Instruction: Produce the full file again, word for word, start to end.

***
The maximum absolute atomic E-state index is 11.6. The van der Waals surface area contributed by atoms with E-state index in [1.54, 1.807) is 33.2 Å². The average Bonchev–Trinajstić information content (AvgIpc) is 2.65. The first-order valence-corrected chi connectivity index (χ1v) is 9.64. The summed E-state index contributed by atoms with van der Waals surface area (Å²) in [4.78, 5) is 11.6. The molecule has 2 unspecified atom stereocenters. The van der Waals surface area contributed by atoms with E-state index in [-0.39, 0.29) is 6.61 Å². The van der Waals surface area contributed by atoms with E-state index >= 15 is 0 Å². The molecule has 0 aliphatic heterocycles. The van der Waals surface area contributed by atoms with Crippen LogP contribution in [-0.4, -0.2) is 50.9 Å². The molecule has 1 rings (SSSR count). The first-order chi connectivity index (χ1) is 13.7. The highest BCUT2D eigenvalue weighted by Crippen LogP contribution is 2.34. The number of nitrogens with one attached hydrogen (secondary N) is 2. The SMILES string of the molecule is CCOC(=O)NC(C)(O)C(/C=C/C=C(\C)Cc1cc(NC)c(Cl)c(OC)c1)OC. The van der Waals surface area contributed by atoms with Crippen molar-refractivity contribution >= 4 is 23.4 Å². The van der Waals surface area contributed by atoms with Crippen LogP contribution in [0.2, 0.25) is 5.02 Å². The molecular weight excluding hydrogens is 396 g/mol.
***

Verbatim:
The maximum absolute atomic E-state index is 11.6. The van der Waals surface area contributed by atoms with E-state index in [1.54, 1.807) is 33.2 Å². The average Bonchev–Trinajstić information content (AvgIpc) is 2.65. The first-order valence-corrected chi connectivity index (χ1v) is 9.64. The summed E-state index contributed by atoms with van der Waals surface area (Å²) in [4.78, 5) is 11.6. The molecule has 2 unspecified atom stereocenters. The van der Waals surface area contributed by atoms with E-state index in [-0.39, 0.29) is 6.61 Å². The van der Waals surface area contributed by atoms with E-state index >= 15 is 0 Å². The molecule has 0 aliphatic heterocycles. The van der Waals surface area contributed by atoms with Crippen LogP contribution in [-0.4, -0.2) is 50.9 Å². The molecule has 1 rings (SSSR count). The first-order chi connectivity index (χ1) is 13.7. The highest BCUT2D eigenvalue weighted by Crippen LogP contribution is 2.34. The number of nitrogens with one attached hydrogen (secondary N) is 2. The SMILES string of the molecule is CCOC(=O)NC(C)(O)C(/C=C/C=C(\C)Cc1cc(NC)c(Cl)c(OC)c1)OC. The van der Waals surface area contributed by atoms with Crippen molar-refractivity contribution >= 4 is 23.4 Å². The van der Waals surface area contributed by atoms with Crippen LogP contribution in [0.2, 0.25) is 5.02 Å². The molecular weight excluding hydrogens is 396 g/mol.